Finding Words and Answers Amidst Darkness

white-roseI originally wrote this post in December 2012 after a school shooting in Connecticut. Ouch, it hurts still to say those words. And I came back here today after yet another mass shooting in Florida to see how it might help me and others face this roller-coaster of emotions.

As I have questioned my emotional ups and downs this week, wondering why I can’t think straight sometimes, I’m reminding myself right now that this is normal and healthy. I’m so grateful a dear friend reminded me it’s not depression, it’s just a brain rewiring in process, and the message is “Please stand by. Upgrade in process.” Haha, that rings a bell. Allowing. Allowing.

I offer this earlier post to you and myself once again, because it still feels right, on this day in June 2016. Here it is from 2012:


The hard-to-talk-about dark side needs a voice today.

I want to honor what is present, and hopefully offer something helpful.

We struggle to talk about the dark side. And I believe we must visit it sometimes—in small doses—if we want to live fully and heal what needs healing.

Today, I’m thinking of the heart-breaking school tragedy on Dec. 14th, the unfathomable destruction of Hurricane Sandy, ongoing wars that we hardly discuss, and the countless losses people are carrying during the holidays.

I see people searching for answers and connection online. Or running from loss because it’s too big.

A friend who lost her son this year told me that it’s hard to know when to mention her son’s name to others, but he’s always on her mind and the weight is heavy as the family gathers for the holidays. Wondering whether to hang his Christmas stocking… is one of many unanswerable questions. My heart sinks as I imagine each question unfolding.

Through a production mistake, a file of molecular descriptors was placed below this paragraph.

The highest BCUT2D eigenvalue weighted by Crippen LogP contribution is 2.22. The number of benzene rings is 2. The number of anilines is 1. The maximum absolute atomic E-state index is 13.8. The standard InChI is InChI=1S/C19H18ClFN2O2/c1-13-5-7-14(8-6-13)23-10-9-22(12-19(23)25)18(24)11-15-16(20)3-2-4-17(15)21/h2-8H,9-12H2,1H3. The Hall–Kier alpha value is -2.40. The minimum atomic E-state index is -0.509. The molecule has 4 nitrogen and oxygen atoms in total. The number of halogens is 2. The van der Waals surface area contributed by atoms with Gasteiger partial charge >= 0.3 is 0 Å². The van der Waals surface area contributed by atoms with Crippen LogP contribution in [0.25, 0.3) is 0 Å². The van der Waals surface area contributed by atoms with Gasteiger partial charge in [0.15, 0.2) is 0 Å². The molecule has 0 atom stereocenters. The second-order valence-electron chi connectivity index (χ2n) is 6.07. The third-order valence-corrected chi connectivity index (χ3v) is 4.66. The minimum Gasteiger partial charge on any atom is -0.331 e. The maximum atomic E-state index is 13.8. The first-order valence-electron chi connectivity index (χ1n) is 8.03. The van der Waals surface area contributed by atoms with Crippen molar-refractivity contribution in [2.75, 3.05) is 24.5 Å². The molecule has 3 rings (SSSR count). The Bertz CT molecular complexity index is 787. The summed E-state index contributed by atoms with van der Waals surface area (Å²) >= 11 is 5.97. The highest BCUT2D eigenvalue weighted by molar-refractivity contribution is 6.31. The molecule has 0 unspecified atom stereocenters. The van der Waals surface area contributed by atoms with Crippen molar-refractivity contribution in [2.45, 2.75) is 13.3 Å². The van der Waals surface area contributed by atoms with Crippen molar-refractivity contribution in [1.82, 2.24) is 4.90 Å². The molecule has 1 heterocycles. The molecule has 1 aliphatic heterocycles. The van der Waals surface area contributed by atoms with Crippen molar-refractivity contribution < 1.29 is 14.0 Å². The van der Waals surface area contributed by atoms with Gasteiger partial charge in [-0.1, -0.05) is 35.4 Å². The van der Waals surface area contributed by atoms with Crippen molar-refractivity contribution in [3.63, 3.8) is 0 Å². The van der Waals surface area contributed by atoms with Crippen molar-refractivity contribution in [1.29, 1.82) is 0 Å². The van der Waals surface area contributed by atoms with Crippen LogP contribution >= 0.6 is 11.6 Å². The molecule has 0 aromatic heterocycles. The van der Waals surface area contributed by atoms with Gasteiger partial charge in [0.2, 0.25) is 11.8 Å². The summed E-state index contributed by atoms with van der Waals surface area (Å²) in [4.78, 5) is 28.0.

I don’t pretend to have the answers. But I will share what words I am finding helpful. Continue reading

The Joy of Silence… Even If It Makes You Squirm At First

Many people knew I went on a 5-day silent meditation retreat last month and have asked me “How was it!?” I think this captures the range of thoughts behind that question, and perhaps you’ll recognize your own reaction in here:

  • “I don’t know if I could handle that. That’s not for me.”
  • “Hmm, that could be nice but I don’t have time for that. Maybe one day.”
  • “Oh wow, silence for 5 days sounds great.”

When I heard others going away on these retreats over the years, I had that same range of reactions, first starting with the most resistance to gradually more intrigue. Mostly I thought it was for other people.

As my meditation practice has grown more easeful and rewarding over the last few years, I found myself curious if a retreat was for me after all. Something in me felt ready, partly to take on a new challenge, but maybe more so because of an ache in me to hit a reset button.

On the surface my desire for the retreat looked like a simple desire to escape the email inbox for a few days. That alone was starting to sound like nirvana. And I knew it was more than that.

It was a deeper knowing that I was being pulled too far into the sped-up, digital-driven lifestyle. It wasn’t feeling like the true me. I knew I needed to power down and find my true center. Don’t you crave that sometimes too?

Finding Center

 

It was time. I signed up (at Insight Meditation Society) and the sweet anticipation began, for a noticeable wait of 4 weeks.

Now that I’m back, I want to answer “How was it?” but it’s hard to put the power of silence into words. It was profound for me, in fact. I am tearing up as I write this.

I’ll do my best to share my discoveries. In this Western culture, we have such discomfort with silence and stillness… and we have a simultaneous deep need for it. I want to give you a window into the power of it.

I’ll start with this. Let’s take a pause, right here in this moment.